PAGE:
Maria Wheeler

Maria Wheeler
B.A. Otterbein College 2008 
e-mail: wheeler3*at*duq.edu 

I’m a doctoral student at Duquesne University in Pittsburgh, co-advised by Dr. Brady Poter (Duquesne) and Dr. Todd Katzner (WVU). My research is centered on genetics of golden eagles in eastern North America, with the goal of determining the level of genetic distinction between modern and historic populations of golden eagles in the eastern North America and western North America. From 1981 until 2006, there were a series of independent translocations of western US golden eagles into the eastern US, but the fates of these ~200 birds have gone largely unknown. What I am trying to determine is how these assorted reintroductions events have affected the genetic trajectory of the eastern population. Were the two populations genetically distinct to begin with? What affect did the western birds have on the eastern gene pool? Did the western birds even enter the eastern breeding population? To answer these questions, I have acquired feather and tissue samples from modern eagles across the US to determine their current genetic diversity based on sequence phylogenies and microsatellite analysis. I currently am in the process of collecting museum samples from historic birds to provide a solid baseline of comparison of the genetic diversity of golden eagles before the translocations.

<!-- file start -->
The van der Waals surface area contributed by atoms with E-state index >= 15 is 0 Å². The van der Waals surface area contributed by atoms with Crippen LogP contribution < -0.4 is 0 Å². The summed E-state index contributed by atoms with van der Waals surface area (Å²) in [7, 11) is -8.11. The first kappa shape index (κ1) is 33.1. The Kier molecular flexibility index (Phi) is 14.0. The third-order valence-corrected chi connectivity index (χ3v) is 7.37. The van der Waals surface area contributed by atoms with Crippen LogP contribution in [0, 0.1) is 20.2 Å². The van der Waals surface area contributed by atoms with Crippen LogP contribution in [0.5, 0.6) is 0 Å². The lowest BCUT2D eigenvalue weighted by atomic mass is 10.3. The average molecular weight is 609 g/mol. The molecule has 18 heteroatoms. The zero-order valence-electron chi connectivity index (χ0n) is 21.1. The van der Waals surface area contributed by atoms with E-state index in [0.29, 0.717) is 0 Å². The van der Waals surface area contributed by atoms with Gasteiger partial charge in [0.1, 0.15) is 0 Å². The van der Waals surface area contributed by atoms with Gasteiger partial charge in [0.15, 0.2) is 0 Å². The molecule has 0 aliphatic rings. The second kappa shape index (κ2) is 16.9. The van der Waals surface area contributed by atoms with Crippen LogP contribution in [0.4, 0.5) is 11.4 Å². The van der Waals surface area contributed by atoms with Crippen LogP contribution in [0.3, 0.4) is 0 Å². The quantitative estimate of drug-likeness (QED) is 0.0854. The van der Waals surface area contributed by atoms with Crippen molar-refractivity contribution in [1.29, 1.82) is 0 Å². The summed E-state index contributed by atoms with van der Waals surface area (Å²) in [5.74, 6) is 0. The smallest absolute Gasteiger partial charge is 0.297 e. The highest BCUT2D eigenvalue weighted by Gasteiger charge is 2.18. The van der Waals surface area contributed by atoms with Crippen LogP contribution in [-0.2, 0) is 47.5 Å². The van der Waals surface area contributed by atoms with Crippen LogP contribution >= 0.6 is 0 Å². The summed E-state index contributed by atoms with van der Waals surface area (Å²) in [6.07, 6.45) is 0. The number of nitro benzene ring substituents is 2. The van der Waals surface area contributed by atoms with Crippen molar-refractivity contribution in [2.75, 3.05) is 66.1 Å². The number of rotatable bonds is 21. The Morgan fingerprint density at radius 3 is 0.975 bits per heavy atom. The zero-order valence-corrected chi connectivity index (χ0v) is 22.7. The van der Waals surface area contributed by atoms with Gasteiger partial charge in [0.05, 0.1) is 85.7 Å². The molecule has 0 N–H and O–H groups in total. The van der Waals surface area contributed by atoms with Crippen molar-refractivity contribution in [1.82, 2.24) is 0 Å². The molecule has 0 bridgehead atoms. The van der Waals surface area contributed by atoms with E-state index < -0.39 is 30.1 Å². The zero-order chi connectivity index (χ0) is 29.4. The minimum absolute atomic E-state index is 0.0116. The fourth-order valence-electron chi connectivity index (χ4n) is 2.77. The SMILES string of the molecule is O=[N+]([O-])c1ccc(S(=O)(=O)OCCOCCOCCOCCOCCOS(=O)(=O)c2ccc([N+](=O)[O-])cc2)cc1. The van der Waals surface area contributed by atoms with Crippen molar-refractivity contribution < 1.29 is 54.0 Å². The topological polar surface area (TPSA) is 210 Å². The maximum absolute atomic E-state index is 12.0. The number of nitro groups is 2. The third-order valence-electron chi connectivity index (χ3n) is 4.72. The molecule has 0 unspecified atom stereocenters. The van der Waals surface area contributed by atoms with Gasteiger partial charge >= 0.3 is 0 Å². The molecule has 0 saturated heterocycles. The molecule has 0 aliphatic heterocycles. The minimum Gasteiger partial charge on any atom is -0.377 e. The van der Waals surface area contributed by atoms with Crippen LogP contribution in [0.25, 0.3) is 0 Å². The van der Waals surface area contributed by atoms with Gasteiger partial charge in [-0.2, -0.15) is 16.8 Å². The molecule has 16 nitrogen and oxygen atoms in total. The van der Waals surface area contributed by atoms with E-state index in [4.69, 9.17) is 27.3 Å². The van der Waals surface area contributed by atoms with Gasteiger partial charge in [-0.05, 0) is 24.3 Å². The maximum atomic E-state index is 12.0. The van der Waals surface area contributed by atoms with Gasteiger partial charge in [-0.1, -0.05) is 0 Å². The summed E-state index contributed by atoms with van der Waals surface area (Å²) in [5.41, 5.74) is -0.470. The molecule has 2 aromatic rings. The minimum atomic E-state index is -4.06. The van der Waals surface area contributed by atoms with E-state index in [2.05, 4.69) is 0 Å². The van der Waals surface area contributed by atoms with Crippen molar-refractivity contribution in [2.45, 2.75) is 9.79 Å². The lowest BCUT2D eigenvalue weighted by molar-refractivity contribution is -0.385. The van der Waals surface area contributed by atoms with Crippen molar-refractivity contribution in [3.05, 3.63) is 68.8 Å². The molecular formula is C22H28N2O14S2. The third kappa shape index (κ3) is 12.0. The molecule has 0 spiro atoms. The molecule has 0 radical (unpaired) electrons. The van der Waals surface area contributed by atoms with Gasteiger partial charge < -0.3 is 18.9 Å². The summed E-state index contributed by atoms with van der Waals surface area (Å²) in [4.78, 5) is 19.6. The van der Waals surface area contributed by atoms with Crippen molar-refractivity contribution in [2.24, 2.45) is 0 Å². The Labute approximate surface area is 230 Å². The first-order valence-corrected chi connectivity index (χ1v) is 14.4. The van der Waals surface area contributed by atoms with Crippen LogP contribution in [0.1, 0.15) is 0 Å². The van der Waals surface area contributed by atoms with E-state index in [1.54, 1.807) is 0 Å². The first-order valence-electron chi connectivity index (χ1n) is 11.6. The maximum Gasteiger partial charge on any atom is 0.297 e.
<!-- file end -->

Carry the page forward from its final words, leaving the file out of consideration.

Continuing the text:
Prior to graduate school, I earned my B.A. in Life Sciences with a concentration in ecology at Otterbein College (now Otterbein University) in Westerville, Ohio. My senior thesis was on the effects of invasive aquatic plants on the ontogenetic diet shift of painted turtles, using stable isotopes in whole blood as dietary indicators. This was part of a larger project funded by the ODNR which studied the effects of invasive macrophytes on painted turtle ecology. Also, before moving to Pittsburgh, I worked/volunteered at the Columbus Zoo and Aquarium for seven years, and I have also volunteered at the Louisville Zoo.